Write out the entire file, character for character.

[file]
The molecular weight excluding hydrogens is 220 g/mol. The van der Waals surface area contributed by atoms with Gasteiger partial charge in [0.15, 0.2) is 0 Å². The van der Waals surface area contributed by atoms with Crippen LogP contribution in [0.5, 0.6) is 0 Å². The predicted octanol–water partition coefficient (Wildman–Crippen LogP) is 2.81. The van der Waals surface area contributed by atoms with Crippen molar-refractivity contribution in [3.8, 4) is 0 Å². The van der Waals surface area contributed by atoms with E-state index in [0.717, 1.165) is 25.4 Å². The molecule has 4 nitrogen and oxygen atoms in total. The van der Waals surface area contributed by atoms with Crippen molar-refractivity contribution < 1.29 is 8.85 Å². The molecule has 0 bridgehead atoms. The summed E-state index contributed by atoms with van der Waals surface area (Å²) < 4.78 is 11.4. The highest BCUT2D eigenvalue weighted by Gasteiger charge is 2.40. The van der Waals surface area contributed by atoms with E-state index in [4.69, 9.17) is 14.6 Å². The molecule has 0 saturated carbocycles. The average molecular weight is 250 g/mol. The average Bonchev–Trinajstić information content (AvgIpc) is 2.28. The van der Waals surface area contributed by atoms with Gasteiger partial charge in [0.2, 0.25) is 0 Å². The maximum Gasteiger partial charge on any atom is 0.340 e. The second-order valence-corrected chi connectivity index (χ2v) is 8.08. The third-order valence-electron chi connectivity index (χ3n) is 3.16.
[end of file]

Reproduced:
The molecular weight excluding hydrogens is 220 g/mol. The van der Waals surface area contributed by atoms with Gasteiger partial charge in [0.15, 0.2) is 0 Å². The van der Waals surface area contributed by atoms with Crippen LogP contribution in [0.5, 0.6) is 0 Å². The predicted octanol–water partition coefficient (Wildman–Crippen LogP) is 2.81. The van der Waals surface area contributed by atoms with Crippen molar-refractivity contribution in [3.8, 4) is 0 Å². The van der Waals surface area contributed by atoms with E-state index in [0.717, 1.165) is 25.4 Å². The molecule has 4 nitrogen and oxygen atoms in total. The van der Waals surface area contributed by atoms with Crippen molar-refractivity contribution < 1.29 is 8.85 Å². The molecule has 0 bridgehead atoms. The summed E-state index contributed by atoms with van der Waals surface area (Å²) < 4.78 is 11.4. The highest BCUT2D eigenvalue weighted by Gasteiger charge is 2.40. The van der Waals surface area contributed by atoms with E-state index in [4.69, 9.17) is 14.6 Å². The molecule has 0 saturated carbocycles. The average molecular weight is 250 g/mol. The average Bonchev–Trinajstić information content (AvgIpc) is 2.28. The van der Waals surface area contributed by atoms with Gasteiger partial charge in [0.2, 0.25) is 0 Å². The maximum Gasteiger partial charge on any atom is 0.340 e. The second-order valence-corrected chi connectivity index (χ2v) is 8.08. The third-order valence-electron chi connectivity index (χ3n) is 3.16.